A man enters the hall. He stops just in front of the stairs and looks in the direction of the film crew. He is wearing dark glasses, so dark that it is obvious that he must be blind. He is also walking with a stick.
– Are you Mr MakhmaIbaf? he asks the void in front of him.
– I’m in front of you. says Mohsen Makhmalbaf, who is sitting in the back. Lift your head up. What’s your name?
– Hadi Mokhtarian.
– Why are you wearing glasses? asks Makhmalbaf.
– Isn’t it better with the glasses? replies the man.
– Sure it is. Have you acted before?
– I did some theatre for a few years with my friend.
– Are you ready to act for us now?
– Go on then.
– Am I near anything?
– No, but don’t move more than one step in any direction or you won’t be in the light.
– Can I act whatever I want?
– Yes, just act.
The man starts a monologue:
– All my life,
all my love was just that.
True, my eyes do not see,
but I can see with my heart.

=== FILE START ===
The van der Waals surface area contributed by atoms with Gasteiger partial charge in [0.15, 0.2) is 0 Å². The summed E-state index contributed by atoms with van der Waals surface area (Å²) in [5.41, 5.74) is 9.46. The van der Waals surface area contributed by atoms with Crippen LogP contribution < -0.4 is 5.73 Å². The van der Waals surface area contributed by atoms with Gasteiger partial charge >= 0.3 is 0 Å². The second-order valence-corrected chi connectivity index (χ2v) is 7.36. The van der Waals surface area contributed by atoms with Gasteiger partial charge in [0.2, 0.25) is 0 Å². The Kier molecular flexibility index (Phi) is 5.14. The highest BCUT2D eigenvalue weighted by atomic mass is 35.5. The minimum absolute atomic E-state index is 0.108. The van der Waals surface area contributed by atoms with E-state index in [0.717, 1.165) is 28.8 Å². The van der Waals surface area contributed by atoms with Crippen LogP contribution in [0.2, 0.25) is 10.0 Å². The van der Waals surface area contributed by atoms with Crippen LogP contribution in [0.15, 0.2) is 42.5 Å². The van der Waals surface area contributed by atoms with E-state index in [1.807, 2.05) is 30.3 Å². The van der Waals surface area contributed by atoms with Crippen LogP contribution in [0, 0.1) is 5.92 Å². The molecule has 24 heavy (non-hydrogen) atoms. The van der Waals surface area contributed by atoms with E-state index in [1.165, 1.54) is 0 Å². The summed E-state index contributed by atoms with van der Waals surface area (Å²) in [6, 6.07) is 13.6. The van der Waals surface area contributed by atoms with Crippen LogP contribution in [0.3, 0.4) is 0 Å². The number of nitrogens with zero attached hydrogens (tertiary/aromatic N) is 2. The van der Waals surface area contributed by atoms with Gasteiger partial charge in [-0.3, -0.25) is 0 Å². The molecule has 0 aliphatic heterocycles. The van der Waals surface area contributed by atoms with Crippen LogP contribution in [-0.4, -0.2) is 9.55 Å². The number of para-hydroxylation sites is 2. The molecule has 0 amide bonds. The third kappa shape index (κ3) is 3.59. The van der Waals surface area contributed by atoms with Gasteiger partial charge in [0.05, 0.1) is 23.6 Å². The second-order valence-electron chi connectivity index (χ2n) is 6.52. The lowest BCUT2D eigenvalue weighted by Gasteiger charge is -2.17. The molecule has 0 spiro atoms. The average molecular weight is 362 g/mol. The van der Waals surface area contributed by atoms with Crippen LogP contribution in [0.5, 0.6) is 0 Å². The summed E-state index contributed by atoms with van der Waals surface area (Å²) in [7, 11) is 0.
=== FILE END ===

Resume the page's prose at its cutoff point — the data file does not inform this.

It can see and feel things.
– Have you ever been to the cinema? asks Makhmalbaf.
– A few times with my friend. I’ve seen your films too. He explains to me some scenes I can’t understand, when there’s no sound.
– Why do you want to be an actor?
– I want to play the part of someone with emotions, someone positive.
– But what if this part called for a sighted person? Excuse me for asking.
– That’s okay.
– Will you answer me honestly? You’ve never seen a film. How can you like film? Does the sound interest you? What is cinema for you?
– There’s all sorts of emotions going on in cinema. I can understand that. Someone cries over his mother’s death.
– If I ask you to take off your glasses and cry to see if you can act, are you willing to do it?
– Is it really necessary?
– Take off your glasses. Lift your head up and open your eyes.
– Do I have to?
– Didn’t you say you’d do anything for cinema?
– Lift your head up and open your eyes for a second. Don’t Iower your head. Look me straight in the eyes. Tell me about your Iove of cinema, about your emotions… Keep your eyes open so we can see you’ve never seen a movie.
– I love cinema. I’d do anything for it.